Curiosity Delivers.

(Natalie Vineberg / McGill Tribune)

An optimistic outlook for the future of McGill student services

a/Student Living by

On March 11, a group of approximately 30 McGill students and staff gathered together for the Students’ Society of McGill University (SSMU)’s Mental Health Forum in the SSMU Ballroom. A panel of staff representatives, from the various service departments under the umbrella of mental health care, was present, including from Counselling Services, the Mental Health Office, and the Office for Students with Disabilities (OSD). After the panellists gave short introductions, the entire event consisted of an open-mic period. 

The first question was informational, inquiring how the massive increase in students seeking their services in the last few years has changed or affected the services themselves. 

“The positive piece is that [with] progressive destigmatization of mental health issues […] students feel more comfortable and more at ease asking for help,” Martha Chamodraka from McGill Counselling Services pointed out. 

Marianne Elmer, a former McGill student who graduated last year, commented on the long wait times that many students experiences with mental health services.

"I had to reach out to the counselling service to be able to withdraw from a course and I was appalled at how stressful and difficult it [was] to get a drop in appointment,” Elmer said. “[I rushed there to] there [to] queue up, only to see all the available slots be allocated within the first few mins of the day's intake."

A far greater demand on mental health services results in significant budgetary challenges, which forces the departments to develop creative solutions in order to maintain high levels of care provision.

OSD Director, Teri Phillips, pointed out that in order to accommodate the far greater numbers of students now registered for their services, they have initiated a model of flexibility in how they meet with students. 

“Students have options around meeting with an advisor in person, through a booked appointment, or we meet with students via Skype as well,” Phillips said. “Engaging with students through those multiple means has been well-received by the students who are accessing our services.”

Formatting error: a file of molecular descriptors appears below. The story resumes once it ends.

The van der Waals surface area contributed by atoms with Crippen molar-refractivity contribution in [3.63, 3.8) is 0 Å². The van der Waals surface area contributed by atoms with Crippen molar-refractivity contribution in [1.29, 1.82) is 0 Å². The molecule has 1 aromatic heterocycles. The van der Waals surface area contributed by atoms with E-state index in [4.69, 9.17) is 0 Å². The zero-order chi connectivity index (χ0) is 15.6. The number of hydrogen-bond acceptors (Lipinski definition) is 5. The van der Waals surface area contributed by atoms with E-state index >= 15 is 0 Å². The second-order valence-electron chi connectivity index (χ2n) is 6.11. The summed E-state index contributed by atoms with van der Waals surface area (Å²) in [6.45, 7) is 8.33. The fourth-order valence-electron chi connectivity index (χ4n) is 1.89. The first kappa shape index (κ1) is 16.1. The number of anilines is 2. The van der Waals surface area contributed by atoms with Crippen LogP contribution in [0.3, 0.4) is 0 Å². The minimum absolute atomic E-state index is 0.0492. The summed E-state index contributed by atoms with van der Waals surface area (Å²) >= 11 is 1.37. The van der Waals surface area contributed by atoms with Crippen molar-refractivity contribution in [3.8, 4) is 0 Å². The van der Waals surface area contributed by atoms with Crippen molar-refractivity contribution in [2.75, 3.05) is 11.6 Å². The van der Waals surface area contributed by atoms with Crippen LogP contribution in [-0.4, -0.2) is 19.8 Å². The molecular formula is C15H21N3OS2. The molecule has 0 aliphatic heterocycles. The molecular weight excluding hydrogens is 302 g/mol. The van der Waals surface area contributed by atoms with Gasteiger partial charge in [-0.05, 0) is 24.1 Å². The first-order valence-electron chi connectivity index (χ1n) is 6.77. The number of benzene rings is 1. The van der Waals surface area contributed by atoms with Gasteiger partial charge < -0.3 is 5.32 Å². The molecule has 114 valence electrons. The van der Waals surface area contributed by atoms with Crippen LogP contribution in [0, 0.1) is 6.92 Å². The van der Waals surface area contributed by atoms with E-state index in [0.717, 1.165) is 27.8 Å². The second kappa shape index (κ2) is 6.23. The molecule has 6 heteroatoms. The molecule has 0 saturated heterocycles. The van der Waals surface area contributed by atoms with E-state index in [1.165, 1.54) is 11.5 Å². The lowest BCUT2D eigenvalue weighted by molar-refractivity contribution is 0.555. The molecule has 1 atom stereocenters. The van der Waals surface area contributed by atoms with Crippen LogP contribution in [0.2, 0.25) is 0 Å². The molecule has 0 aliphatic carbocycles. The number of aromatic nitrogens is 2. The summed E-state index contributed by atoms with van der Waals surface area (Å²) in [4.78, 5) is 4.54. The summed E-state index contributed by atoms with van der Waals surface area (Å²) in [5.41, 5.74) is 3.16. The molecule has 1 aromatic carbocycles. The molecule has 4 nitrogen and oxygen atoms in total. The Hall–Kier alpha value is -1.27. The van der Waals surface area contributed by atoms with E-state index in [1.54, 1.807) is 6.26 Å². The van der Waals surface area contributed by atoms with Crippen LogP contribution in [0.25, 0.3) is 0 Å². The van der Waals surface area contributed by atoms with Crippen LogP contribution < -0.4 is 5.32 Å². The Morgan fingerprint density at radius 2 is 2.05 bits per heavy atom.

Phillips also mentioned the OSD’s focus on promoting other student services when appropriate. This sort of focus was common among the representatives from all the other departments as well. 

Another interesting strain on resources that was brought up in the discussion was the university’s policy on the requirement of medical notes when a student is physically ill or their mental health issues have been triggered, preventing them from completing an assignment or writing an exam. It was suggested to be an institutional-level policy issue to address, but not one presenting any opportunities for imminent reform within the mental health offices. The general consensus of the student services representatives present at the forum was that health notes are a waste of valuable resources.

“When we look at a lot of the discussion today around policy and the stressors that are present in the university system, some of the policies that we have in place also act detrimentally on our ability to provide services,” Senior Director of Student Services, Robin Wiltshire, commented, “[…] If we can make the medical notes not required, that would serve the system very well.”

Phoebe Warren, U3 Arts, has used mental health servies to see a psychologist, and also raised concerns about the medical note policy.

“I was […] required to provide proof that I have been seen by a psychiatrist/psychologist in the past [in order to] use both services in my case,” Warren said. “For people who have not been officially diagnosed with learning disabilities or [who have] a history of mental health problems, I imagine this can be extremely frustrating.” 

One of the primary takeaways from the forum was an emphasis on the need to integrate and streamline the various mental health services on campus. During the discussion, Wiltshire noted that there was a need to restructure the entire system to establish a common triage process between services and more importantly, to include a step-care method in treatment. 

“New ideas around service delivery are very important to us to be able to meet the demand, and being more imaginative about the types of offerings that are made to students,” Wiltshire said. “More automation around appointment-making and better collaboration between the units are things we are working on improving.”

In terms of how concrete the plans for change were, Wiltshire said that there is a general deadline to launch the new integrated system for Fall 2016.

According to Jimmy Tan, U2 Neuroscience, the forum was a step forward in ameliorating McGill’s mental health services.

“If we want to transform the landscape of mental health at McGill, we need to start working together as a team,” Tan said. “It can no longer be a phenomenon where clinicians work in one office, students work in another, and faculty works in the other office down the street, and then we meet once every year to catch-up. It needs to be an ongoing collaborative process—and I think the forum was doing just that.”

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